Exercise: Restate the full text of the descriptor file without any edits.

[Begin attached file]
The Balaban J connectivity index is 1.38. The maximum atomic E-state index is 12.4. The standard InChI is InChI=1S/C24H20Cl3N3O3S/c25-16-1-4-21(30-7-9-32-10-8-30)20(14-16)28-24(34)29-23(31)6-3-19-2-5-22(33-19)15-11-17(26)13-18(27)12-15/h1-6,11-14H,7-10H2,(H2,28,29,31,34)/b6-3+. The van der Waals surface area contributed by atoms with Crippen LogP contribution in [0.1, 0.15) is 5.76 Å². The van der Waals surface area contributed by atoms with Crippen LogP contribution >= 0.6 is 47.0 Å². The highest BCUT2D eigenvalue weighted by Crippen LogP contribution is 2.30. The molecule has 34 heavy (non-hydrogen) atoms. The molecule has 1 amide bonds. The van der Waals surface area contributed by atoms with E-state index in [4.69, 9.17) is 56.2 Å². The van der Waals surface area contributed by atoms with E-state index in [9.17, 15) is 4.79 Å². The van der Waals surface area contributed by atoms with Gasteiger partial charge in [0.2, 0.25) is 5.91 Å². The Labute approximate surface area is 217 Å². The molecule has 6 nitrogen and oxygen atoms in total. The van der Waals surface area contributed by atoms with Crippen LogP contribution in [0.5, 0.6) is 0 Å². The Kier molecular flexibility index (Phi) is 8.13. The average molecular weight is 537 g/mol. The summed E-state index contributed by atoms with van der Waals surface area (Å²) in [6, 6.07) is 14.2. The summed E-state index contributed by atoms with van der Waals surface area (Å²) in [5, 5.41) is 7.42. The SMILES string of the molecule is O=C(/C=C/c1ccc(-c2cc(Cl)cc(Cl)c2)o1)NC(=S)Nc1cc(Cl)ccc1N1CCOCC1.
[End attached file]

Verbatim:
The Balaban J connectivity index is 1.38. The maximum atomic E-state index is 12.4. The standard InChI is InChI=1S/C24H20Cl3N3O3S/c25-16-1-4-21(30-7-9-32-10-8-30)20(14-16)28-24(34)29-23(31)6-3-19-2-5-22(33-19)15-11-17(26)13-18(27)12-15/h1-6,11-14H,7-10H2,(H2,28,29,31,34)/b6-3+. The van der Waals surface area contributed by atoms with Crippen LogP contribution in [0.1, 0.15) is 5.76 Å². The van der Waals surface area contributed by atoms with Crippen LogP contribution >= 0.6 is 47.0 Å². The highest BCUT2D eigenvalue weighted by Crippen LogP contribution is 2.30. The molecule has 34 heavy (non-hydrogen) atoms. The molecule has 1 amide bonds. The van der Waals surface area contributed by atoms with E-state index in [4.69, 9.17) is 56.2 Å². The van der Waals surface area contributed by atoms with E-state index in [9.17, 15) is 4.79 Å². The van der Waals surface area contributed by atoms with Gasteiger partial charge in [0.2, 0.25) is 5.91 Å². The Labute approximate surface area is 217 Å². The molecule has 6 nitrogen and oxygen atoms in total. The van der Waals surface area contributed by atoms with Crippen LogP contribution in [0.5, 0.6) is 0 Å². The Kier molecular flexibility index (Phi) is 8.13. The average molecular weight is 537 g/mol. The summed E-state index contributed by atoms with van der Waals surface area (Å²) in [6, 6.07) is 14.2. The summed E-state index contributed by atoms with van der Waals surface area (Å²) in [5, 5.41) is 7.42. The SMILES string of the molecule is O=C(/C=C/c1ccc(-c2cc(Cl)cc(Cl)c2)o1)NC(=S)Nc1cc(Cl)ccc1N1CCOCC1.